Indian Hot Springs: Go for the History, Not the Heat

Indian Hot Springs has been run by the same family since 1972.
Indian Hot Springs has been run by the same family since 1972. Zoe Yabrove
Long a fixture on lists of the Best Hot Springs in Colorado, Indian Hot Springs is close to Denver, but is that reason enough for the trip? To find out, we made a quick run to Idaho Springs to test the waters. Here's how you can re-create the experience: Run a bath at home, toss in some dirt, let the water cool for about half an hour, drop $20, then get in and try to relax. Oh, and bring a good Colorado history book with you.

After finding the first placer gold in the Rocky Mountains near what is now Chicago Creek in 1859, George A. Jackson wrote about his find and a nearby hot spring, creating the first written record of the place. In 1863, E.M. Cummings invested in claims that disappointed miners had left behind after only striking hot water. Cummings built a wooden structure by the spring and charged for what he called "public health baths." In 1866, the property was sold to Harrison Montague, who replaced the wooden structure with a stone bathhouse; he also built the gazebo that still stands in the swimming area. In 1869, he built what remains the center section of Indian Hot Springs, calling it the "Saratoga of the Rocky Mountains."

Today, Indian Hot Springs offers several bathing options, including the mineral hot springs pool, the geo-thermal caves, outdoor Jacuzzis, indoor private baths and mud baths. The main pool, which is the most popular choice, is filled with 115-degree water, reportedly giving the pool an average temperature of between 90 to 100 degrees.  It's surrounded by lush plants and shrubbery, including banana and palm trees.

While the women's changing room was fine, my companion reported that the men's changing room had moldy tiles and an unfortunate scent. The communal pool was lukewarm at best, slightly warmer than refreshing. In general, pools are not the most hygienic of places, but an extreme temperature in either direction can shock your body and persuade you that germs don't stand a chance in such an environment. We didn't find such comfort here, and couldn't relax enough to ignore the brownish stains everywhere and the clumps of hair floating past.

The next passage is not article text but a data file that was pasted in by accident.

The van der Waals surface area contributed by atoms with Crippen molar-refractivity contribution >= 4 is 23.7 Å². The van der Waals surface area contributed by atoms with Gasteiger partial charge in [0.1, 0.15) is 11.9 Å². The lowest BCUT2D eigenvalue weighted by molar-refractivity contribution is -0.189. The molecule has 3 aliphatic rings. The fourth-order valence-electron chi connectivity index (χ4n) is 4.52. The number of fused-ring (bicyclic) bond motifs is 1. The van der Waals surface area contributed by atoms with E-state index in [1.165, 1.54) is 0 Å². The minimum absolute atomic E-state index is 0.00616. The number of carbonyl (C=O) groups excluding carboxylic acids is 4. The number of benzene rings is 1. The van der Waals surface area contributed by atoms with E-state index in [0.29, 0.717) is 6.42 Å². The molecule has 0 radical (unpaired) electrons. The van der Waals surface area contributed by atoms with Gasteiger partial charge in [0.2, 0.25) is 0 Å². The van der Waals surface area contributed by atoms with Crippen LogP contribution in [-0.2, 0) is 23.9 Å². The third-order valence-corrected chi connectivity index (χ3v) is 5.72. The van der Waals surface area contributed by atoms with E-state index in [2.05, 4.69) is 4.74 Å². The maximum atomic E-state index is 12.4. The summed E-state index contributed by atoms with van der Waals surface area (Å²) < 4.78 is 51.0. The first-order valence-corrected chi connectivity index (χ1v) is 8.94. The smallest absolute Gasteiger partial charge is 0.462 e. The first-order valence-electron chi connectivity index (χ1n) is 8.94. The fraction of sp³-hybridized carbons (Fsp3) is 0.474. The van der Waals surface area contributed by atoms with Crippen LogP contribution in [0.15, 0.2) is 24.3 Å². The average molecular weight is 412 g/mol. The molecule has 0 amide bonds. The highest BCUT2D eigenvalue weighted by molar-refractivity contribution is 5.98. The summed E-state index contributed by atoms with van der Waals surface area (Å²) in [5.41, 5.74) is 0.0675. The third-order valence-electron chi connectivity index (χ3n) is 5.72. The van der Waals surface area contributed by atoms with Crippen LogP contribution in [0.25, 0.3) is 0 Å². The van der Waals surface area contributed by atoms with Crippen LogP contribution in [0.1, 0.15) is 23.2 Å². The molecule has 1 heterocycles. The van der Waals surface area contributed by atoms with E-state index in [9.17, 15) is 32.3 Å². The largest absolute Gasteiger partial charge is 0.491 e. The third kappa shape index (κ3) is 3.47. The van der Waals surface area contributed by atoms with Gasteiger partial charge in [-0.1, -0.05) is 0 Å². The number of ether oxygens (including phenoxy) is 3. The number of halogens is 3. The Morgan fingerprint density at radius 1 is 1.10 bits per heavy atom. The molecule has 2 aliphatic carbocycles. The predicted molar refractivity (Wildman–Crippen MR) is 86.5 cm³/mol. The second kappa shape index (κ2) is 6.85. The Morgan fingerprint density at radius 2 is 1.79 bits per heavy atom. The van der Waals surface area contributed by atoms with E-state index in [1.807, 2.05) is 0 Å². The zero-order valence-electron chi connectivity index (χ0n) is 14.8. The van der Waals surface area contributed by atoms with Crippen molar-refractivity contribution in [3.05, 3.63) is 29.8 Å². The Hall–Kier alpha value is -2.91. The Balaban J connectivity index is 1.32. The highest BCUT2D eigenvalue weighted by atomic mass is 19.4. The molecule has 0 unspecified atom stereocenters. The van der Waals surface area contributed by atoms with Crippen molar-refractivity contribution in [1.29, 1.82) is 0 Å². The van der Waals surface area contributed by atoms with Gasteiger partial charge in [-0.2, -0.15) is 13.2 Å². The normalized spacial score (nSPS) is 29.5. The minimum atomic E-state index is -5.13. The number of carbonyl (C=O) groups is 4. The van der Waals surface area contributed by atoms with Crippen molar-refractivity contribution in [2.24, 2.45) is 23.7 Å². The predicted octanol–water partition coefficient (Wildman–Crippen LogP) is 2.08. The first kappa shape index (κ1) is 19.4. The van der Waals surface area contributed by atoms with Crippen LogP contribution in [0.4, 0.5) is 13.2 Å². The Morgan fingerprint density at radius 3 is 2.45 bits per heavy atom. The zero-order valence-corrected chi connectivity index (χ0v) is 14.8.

click to enlarge The greenery is well-kept, at least. - ZOE YABROVE
The greenery is well-kept, at least.
Zoe Yabrove
Perhaps it was a mistake starting in the communal pool, because we never made it to the caves, which were added at the turn of the last century. The pools there are reportedly much hotter.

While we were disappointed by our time in the pool, we met a regular, Rebecca, who finds Indian Hot Springs a really good place to relax and heal. "I have bad joints and I've noticed that the medical properties in the water have helped my joints," she says, adding that she tries to go on weekdays, which are less expensive.

On weekdays, admission to the main pool is $18; on weekends (Friday through Sunday), it's $20. Children under five are always admitted free with the purchase of an adult ticket. The caves are $22 on weekdays and $24 on weekends; the hot tubs are $24.50 and $27.50, respectively. For bath and bundled pricing packages, visit the Indian Hot Springs website.

Have you been to Indian Hot Springs lately? What did you think? What's your favorite hot spring in Colorado? Post a comment or email [email protected]
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Zoe Yabrove is a Denver native with an undergraduate degree in creative writing and a master’s in special education. She is a teacher in Denver Public Schools and contributes to Westword to get her writing fix.
Contact: Zoe Yabrove